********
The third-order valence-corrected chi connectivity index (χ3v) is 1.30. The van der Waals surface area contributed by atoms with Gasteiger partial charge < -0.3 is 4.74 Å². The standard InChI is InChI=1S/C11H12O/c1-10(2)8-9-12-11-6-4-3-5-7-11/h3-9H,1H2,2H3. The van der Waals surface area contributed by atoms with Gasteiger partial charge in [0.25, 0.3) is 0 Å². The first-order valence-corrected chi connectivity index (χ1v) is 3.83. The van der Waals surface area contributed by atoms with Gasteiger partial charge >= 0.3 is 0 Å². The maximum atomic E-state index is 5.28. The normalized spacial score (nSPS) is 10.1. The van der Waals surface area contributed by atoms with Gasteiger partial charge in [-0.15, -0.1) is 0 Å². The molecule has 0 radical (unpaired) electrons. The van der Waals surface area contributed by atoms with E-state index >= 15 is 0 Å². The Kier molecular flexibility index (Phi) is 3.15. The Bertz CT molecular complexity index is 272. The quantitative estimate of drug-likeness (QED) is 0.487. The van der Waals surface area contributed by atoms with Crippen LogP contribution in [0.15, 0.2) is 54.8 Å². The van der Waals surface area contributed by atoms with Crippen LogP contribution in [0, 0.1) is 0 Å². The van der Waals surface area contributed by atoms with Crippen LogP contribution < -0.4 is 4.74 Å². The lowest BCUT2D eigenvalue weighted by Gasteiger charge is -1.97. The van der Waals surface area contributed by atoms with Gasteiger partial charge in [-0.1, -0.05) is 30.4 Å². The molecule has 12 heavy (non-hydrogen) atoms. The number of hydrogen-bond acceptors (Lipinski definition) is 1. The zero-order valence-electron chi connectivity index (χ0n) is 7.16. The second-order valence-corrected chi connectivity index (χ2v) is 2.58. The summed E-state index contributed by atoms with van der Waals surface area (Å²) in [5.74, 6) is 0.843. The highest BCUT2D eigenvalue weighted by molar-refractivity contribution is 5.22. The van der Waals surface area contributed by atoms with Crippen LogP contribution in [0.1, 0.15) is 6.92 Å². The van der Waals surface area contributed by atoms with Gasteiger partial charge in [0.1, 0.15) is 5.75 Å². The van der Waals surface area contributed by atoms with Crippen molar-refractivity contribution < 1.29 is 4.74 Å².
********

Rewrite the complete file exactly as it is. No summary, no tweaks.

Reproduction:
The third-order valence-corrected chi connectivity index (χ3v) is 1.30. The van der Waals surface area contributed by atoms with Gasteiger partial charge < -0.3 is 4.74 Å². The standard InChI is InChI=1S/C11H12O/c1-10(2)8-9-12-11-6-4-3-5-7-11/h3-9H,1H2,2H3. The van der Waals surface area contributed by atoms with Gasteiger partial charge in [0.25, 0.3) is 0 Å². The first-order valence-corrected chi connectivity index (χ1v) is 3.83. The van der Waals surface area contributed by atoms with Gasteiger partial charge >= 0.3 is 0 Å². The maximum atomic E-state index is 5.28. The normalized spacial score (nSPS) is 10.1. The van der Waals surface area contributed by atoms with Gasteiger partial charge in [-0.15, -0.1) is 0 Å². The molecule has 0 radical (unpaired) electrons. The van der Waals surface area contributed by atoms with E-state index >= 15 is 0 Å². The Kier molecular flexibility index (Phi) is 3.15. The Bertz CT molecular complexity index is 272. The quantitative estimate of drug-likeness (QED) is 0.487. The van der Waals surface area contributed by atoms with Crippen LogP contribution in [0.15, 0.2) is 54.8 Å². The van der Waals surface area contributed by atoms with Crippen LogP contribution in [0, 0.1) is 0 Å². The van der Waals surface area contributed by atoms with Crippen LogP contribution < -0.4 is 4.74 Å². The lowest BCUT2D eigenvalue weighted by Gasteiger charge is -1.97. The van der Waals surface area contributed by atoms with Gasteiger partial charge in [-0.1, -0.05) is 30.4 Å². The molecule has 12 heavy (non-hydrogen) atoms. The number of hydrogen-bond acceptors (Lipinski definition) is 1. The zero-order valence-electron chi connectivity index (χ0n) is 7.16. The second-order valence-corrected chi connectivity index (χ2v) is 2.58. The summed E-state index contributed by atoms with van der Waals surface area (Å²) in [5.74, 6) is 0.843. The highest BCUT2D eigenvalue weighted by molar-refractivity contribution is 5.22. The van der Waals surface area contributed by atoms with Crippen LogP contribution in [0.1, 0.15) is 6.92 Å². The van der Waals surface area contributed by atoms with Gasteiger partial charge in [0.1, 0.15) is 5.75 Å². The van der Waals surface area contributed by atoms with Crippen molar-refractivity contribution < 1.29 is 4.74 Å².